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Short Video: Prezygotic Barriers

by Pearson
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NARRATOR: All Darwin's finches, like fortis and scandens, are similar in plumage. All build their domed nests hidden in cactus. All have similar courtship behavior, often using a white seabird feather. They differ in body size, beak size and shape, and in song. It is song, in association with the bird's appearance, body size, and beak dimensions, that is a pre-mating barrier to interbreeding between the species. [FINCH CALLS] Fortis has a blunt beak, scandens a sharp pointed beak, magnirostris a massive beak. [FINCH CALLS] Fortis songs, on the left, are short and modulated. Scandens songs, on the right, are a series of repeated notes. All individuals sing one short song. There is variation between individuals, but always on a species-specific song theme. The fortis song above sounds like this. [FINCH CALL] A more rapid variation from another fortis individual sounds like this. [FINCH CALL] Scanden song, with repeated notes, like this. [FINCH CALL] The scandens, below, has a compressed song like this. [FINCH CALL] It is not difficult for us to tell the species apart using size, beak shape, and song. But can the birds? To test if a male territory owner can discriminate between its own and another species by appearance alone, we put two stuffed museum specimens, a female fortis and a female scandens, at either end of a pole. The answer was a clear yes, as demonstrated in this old Super 8 video, taken on Genovesa with two different species of ground finches. The female of the male's own species is on the right. The female of the other species on the left. The male territory owner flies up, moves left, and then towards the female of his own species, courts briefly, and attempts to mount. He flies down, picks up a white seabird feather, courts again, and mounts. We then asked if an individual could distinguish between its own and another species purely on the basis of song, in the absence of any morphological cues? Again, the answer was yes. Playback of previously recorded scandens song elicited a response from scandens, but not from fortis. Likewise, fortis responded to fortis song, but not scandens song.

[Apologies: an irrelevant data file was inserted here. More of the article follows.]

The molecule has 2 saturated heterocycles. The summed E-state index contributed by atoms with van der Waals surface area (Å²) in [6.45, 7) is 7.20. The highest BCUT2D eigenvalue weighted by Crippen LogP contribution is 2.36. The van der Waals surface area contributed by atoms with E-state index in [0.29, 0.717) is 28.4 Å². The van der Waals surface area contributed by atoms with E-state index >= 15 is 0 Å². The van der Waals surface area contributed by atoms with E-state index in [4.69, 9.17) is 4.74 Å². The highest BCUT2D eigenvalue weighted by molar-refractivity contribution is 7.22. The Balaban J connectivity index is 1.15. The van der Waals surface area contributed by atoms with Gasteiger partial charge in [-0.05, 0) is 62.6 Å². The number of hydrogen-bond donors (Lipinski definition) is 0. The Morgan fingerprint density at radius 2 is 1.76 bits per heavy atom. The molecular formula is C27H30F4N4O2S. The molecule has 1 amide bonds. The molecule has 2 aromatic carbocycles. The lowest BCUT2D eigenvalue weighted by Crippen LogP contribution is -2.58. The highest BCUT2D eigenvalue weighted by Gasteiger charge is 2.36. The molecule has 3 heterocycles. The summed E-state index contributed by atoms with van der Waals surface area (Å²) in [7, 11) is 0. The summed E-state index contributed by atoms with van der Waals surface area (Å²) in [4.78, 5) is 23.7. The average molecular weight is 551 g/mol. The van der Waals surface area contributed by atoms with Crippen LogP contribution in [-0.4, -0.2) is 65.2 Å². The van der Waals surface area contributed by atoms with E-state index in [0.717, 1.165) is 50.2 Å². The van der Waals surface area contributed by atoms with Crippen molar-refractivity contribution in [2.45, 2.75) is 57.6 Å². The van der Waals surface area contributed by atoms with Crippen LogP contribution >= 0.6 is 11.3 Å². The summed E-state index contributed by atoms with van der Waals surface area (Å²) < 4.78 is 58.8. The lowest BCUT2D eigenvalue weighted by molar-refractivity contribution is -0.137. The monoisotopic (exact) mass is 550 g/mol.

NARRATOR: All Darwin's finches, like fortis and scandens, are similar in plumage. All build their domed nests hidden in cactus. All have similar courtship behavior, often using a white seabird feather. They differ in body size, beak size and shape, and in song. It is song, in association with the bird's appearance, body size, and beak dimensions, that is a pre-mating barrier to interbreeding between the species. [FINCH CALLS] Fortis has a blunt beak, scandens a sharp pointed beak, magnirostris a massive beak. [FINCH CALLS] Fortis songs, on the left, are short and modulated. Scandens songs, on the right, are a series of repeated notes. All individuals sing one short song. There is variation between individuals, but always on a species-specific song theme. The fortis song above sounds like this. [FINCH CALL] A more rapid variation from another fortis individual sounds like this. [FINCH CALL] Scanden song, with repeated notes, like this. [FINCH CALL] The scandens, below, has a compressed song like this. [FINCH CALL] It is not difficult for us to tell the species apart using size, beak shape, and song. But can the birds? To test if a male territory owner can discriminate between its own and another species by appearance alone, we put two stuffed museum specimens, a female fortis and a female scandens, at either end of a pole. The answer was a clear yes, as demonstrated in this old Super 8 video, taken on Genovesa with two different species of ground finches. The female of the male's own species is on the right. The female of the other species on the left. The male territory owner flies up, moves left, and then towards the female of his own species, courts briefly, and attempts to mount. He flies down, picks up a white seabird feather, courts again, and mounts. We then asked if an individual could distinguish between its own and another species purely on the basis of song, in the absence of any morphological cues? Again, the answer was yes. Playback of previously recorded scandens song elicited a response from scandens, but not from fortis. Likewise, fortis responded to fortis song, but not scandens song.